Article

An elegant affair in the Blue Mountains

Live music … part of the deal at the Hydro Majestic High TeaI guess that I used to think of the Blue Mountains as an obstacle — one that I rarely stopped at and even more rarely enjoyed, but one which I had to confront on each of many trips over the years between Sydney and the Central West of New South Wales.

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But certainly no longer. What used to be an impediment has become a much favoured haunt — an avenue lined with sumptuous food, fine accommodation and unforgettable scenery, both in dappled sunlight and swirling, sometimes quite eerie, mist.

View from the Hydro Majestic’s dining room … the mist rolls in … or is out?

That appeal was driven home a couple of weeks ago when myself and the Woman with Altitude were hosted by Ralf Bruegger, the general manager of the Escarpment Group, which has in its portfolio the Hydro Majestic, Lilianfels, Echoes and Parklands in the Blue Mountains, and has recently expanded to take on The Convent in the Hunter Valley.

It all started with a rather decadent High Tea in the Hydro’s Wintergarden restaurant watching the mist swirling around the Megalong Valley.

Ralf and his team are to be congratulated on their attention to detail in so tastefully and authentically restoring what is certainly a more-than-century-old Blue Mountains icon. They have done the region and, indeed, Australia a great service.

We opted to share servings of the traditional Wintergarden offering and the more radical Eastern High Tea, accompanied by flutes of French bubbly.

Both dishes were served on three-tiered stands laden with tempting savoury and sweet treats.

Gorgeous food … the Hydro Majestic’s Eastern High Tea (left) and Wintergarden High Tea

It was there that we abandoned the Woman with Altitude’s car, not realising that she had left on the lights and was rapidly flattening the battery, and shared my car to Katoomba, where, because accommodation at Echoes was booked out, we had to stay at luxurious Lilianfels. Damn!

Lilianfels was established by Sir Frederick Darley, sixth Chief Justice of NSW, as a family retreat after he purchased land at Katoomba’s Echo Point in 1888.

It epitomises accommodation in the grandest of manner. It is elegant and its silver-service restaurant, appropriately named Darley’s, delivers food totally worthy of the surrounds.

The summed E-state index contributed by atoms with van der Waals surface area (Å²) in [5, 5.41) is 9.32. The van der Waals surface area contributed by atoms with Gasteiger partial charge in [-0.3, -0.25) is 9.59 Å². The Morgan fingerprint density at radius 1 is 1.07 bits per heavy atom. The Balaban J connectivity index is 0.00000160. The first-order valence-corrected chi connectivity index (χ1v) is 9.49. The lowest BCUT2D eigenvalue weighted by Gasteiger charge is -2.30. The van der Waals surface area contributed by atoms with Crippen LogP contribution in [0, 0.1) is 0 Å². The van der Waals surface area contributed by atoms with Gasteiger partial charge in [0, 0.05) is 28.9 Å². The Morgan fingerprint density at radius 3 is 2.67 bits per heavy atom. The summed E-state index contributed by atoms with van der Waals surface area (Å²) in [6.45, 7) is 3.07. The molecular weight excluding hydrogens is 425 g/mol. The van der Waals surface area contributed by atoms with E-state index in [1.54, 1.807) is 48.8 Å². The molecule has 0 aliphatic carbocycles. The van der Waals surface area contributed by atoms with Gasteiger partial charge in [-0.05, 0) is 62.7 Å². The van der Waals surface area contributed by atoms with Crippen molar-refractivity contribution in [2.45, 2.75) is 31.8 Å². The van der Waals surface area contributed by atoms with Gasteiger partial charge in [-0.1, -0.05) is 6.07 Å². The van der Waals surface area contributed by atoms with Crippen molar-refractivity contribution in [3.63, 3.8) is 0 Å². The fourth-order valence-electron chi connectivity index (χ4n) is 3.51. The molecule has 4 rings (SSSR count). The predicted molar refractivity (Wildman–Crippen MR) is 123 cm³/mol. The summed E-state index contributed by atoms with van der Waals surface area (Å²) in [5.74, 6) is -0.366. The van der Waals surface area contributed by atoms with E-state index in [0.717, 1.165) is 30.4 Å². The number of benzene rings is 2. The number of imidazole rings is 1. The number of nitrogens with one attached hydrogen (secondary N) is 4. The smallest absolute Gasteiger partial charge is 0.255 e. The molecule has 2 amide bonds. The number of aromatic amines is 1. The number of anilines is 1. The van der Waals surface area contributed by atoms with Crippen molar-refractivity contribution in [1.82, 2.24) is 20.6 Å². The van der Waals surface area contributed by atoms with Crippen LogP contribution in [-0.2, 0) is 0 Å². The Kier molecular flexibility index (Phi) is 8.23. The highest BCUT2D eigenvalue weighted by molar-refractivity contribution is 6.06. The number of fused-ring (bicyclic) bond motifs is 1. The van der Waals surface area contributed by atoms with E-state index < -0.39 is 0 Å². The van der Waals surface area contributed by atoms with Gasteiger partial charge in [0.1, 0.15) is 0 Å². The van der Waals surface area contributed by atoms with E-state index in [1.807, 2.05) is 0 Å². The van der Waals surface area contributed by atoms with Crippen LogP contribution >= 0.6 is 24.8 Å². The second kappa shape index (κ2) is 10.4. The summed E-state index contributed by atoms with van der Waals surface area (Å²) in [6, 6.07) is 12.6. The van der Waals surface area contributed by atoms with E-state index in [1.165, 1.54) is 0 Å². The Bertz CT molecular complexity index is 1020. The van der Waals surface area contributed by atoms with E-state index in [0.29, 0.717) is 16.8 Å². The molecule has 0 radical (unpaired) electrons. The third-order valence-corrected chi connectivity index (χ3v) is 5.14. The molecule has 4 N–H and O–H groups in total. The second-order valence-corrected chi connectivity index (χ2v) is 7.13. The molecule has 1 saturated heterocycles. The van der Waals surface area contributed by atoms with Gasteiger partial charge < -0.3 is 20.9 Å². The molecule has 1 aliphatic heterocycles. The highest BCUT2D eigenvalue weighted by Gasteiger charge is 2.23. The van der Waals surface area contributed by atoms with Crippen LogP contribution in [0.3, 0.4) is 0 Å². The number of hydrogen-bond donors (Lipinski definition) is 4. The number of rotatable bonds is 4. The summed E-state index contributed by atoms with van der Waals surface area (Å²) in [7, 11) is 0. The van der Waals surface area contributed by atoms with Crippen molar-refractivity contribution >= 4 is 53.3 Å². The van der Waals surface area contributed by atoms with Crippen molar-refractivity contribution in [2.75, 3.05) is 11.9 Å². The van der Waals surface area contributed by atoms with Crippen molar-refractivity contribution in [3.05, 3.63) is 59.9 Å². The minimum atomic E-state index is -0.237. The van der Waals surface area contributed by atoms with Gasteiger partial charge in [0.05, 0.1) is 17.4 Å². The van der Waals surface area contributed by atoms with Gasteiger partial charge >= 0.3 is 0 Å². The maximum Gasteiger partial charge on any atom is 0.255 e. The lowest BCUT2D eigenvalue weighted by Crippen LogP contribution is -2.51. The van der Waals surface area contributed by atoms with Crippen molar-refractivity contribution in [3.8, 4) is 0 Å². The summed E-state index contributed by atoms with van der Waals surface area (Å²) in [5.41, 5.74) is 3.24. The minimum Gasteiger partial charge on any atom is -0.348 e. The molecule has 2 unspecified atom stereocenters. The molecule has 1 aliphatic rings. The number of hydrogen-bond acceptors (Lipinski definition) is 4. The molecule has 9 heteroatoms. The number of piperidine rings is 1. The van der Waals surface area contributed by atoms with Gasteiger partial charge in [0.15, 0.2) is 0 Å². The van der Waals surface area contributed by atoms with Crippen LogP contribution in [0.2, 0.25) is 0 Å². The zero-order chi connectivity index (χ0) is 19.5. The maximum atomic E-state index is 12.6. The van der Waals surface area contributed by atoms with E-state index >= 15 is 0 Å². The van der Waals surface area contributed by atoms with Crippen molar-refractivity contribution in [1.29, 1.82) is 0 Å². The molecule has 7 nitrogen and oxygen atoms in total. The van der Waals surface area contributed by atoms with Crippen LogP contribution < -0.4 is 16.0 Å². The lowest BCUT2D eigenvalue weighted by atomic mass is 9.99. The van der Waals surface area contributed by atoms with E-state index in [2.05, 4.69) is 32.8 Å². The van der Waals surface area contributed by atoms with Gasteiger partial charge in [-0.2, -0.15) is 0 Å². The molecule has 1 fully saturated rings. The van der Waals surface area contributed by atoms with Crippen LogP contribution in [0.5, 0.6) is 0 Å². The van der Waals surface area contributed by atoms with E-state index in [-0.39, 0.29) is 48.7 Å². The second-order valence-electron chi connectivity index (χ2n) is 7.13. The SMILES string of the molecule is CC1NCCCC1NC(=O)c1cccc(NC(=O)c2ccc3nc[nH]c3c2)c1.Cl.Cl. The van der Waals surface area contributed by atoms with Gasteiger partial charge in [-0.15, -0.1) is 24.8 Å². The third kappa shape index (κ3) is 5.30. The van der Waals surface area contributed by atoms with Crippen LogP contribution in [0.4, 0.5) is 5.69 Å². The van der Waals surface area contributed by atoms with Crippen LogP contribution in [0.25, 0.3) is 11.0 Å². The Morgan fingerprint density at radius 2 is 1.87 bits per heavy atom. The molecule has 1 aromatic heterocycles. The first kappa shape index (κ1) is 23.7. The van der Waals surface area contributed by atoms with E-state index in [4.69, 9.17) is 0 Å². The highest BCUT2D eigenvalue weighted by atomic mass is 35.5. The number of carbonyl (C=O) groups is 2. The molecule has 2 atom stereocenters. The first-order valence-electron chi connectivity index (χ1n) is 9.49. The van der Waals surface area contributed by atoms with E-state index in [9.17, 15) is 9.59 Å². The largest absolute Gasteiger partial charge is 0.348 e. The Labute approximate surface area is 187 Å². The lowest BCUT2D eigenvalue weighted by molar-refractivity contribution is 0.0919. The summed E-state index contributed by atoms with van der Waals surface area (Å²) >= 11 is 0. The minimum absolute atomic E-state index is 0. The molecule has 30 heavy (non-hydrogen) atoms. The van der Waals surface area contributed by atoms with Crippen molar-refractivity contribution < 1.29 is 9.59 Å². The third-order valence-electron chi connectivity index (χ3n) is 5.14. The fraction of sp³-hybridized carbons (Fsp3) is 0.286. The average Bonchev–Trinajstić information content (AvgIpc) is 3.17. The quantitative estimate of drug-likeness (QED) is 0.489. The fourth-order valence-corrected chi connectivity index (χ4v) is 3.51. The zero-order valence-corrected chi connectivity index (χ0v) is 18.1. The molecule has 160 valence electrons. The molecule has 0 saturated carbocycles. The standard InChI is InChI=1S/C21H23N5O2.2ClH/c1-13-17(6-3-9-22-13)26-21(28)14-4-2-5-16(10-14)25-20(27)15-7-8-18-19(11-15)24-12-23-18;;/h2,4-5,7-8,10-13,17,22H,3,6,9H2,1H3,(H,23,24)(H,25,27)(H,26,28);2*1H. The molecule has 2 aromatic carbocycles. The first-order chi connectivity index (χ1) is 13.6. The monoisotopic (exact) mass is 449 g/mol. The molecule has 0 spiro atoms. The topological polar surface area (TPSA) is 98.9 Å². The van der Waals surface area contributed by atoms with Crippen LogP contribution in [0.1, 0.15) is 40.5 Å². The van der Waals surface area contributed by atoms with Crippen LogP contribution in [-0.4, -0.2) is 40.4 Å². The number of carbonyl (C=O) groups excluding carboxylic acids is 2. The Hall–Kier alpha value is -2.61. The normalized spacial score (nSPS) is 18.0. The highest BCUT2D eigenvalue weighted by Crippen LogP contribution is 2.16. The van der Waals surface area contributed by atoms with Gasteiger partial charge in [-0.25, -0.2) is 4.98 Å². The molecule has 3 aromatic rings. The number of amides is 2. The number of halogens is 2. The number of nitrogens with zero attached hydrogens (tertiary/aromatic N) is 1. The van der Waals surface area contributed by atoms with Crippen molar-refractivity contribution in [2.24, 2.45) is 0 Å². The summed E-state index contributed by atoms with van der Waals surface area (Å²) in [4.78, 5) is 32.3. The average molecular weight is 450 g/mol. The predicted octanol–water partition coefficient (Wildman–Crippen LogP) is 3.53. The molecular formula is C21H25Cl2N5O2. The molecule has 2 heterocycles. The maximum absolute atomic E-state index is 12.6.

There’s absolutely nothing ‘mini’ about our Mini Mini Saddle Suite, with its elegant décor, absolute king-size comfort and separate lounge and bedroom.

A comfortable resting place … the Mini Mini Saddle Suite at Lilianfels

The quality of the food at Echoes — and it really is next door, well within walking distance — certainly matched the luxury of our suite at Lilianfels.

We tried entrées of crispy soft-shell crab served with pan-seared scallops and som-tom salad; and pan-fried quail with kale, shimeji mushrooms, and tamarind-and-honey glaze … an absolutely delicious pair of starters eagerly washed down with glasses of crisp riesling from Bests in Victoria’s Great Western district.

One of the delicious entrées at Echoes … soft-shell crab with pan-seared scallops

These were followed by two of the best main courses we have recently tried: free-range chicken wrapped in jamon, and served with sweet potato and quinoa rosti, braised fennel, wild mushroom and truffle veloute; and char-grilled angus tenderloin, served with onion jam and baby vegetables grown in the garden of the Escarpment Group’s nearby Parklands property.

Both dishes were simply sensational, with the velvety veloute sauce an absolute stand-out.

I’m a great fan of reds from France’s Rhone Valley, which I reckon offers better value than the more esteemed Bordeaux and Burgundy regions, and the Perrin & Fils blend of grenache, syrah and mourvedre certainly did more than justice to the exceptional tenderloin.

And similarly a glass of De Iulius chardonnay from the Hunter Valley to the chicken.

It was a very fine meal in a beautiful room, tended by the most efficient, friendly staff … and full marks to the Hydro’s handyman, who had no trouble jump-starting the Woman with Altitude’s car the following morning.

John Rozentalsis a freelance writer whose passions aretravel, food and wine. He lives at Molong in the Central West of NSW, from where he hostsOz Baby Boomers, a lifestyle-resource for mature Australians, and Molong Online.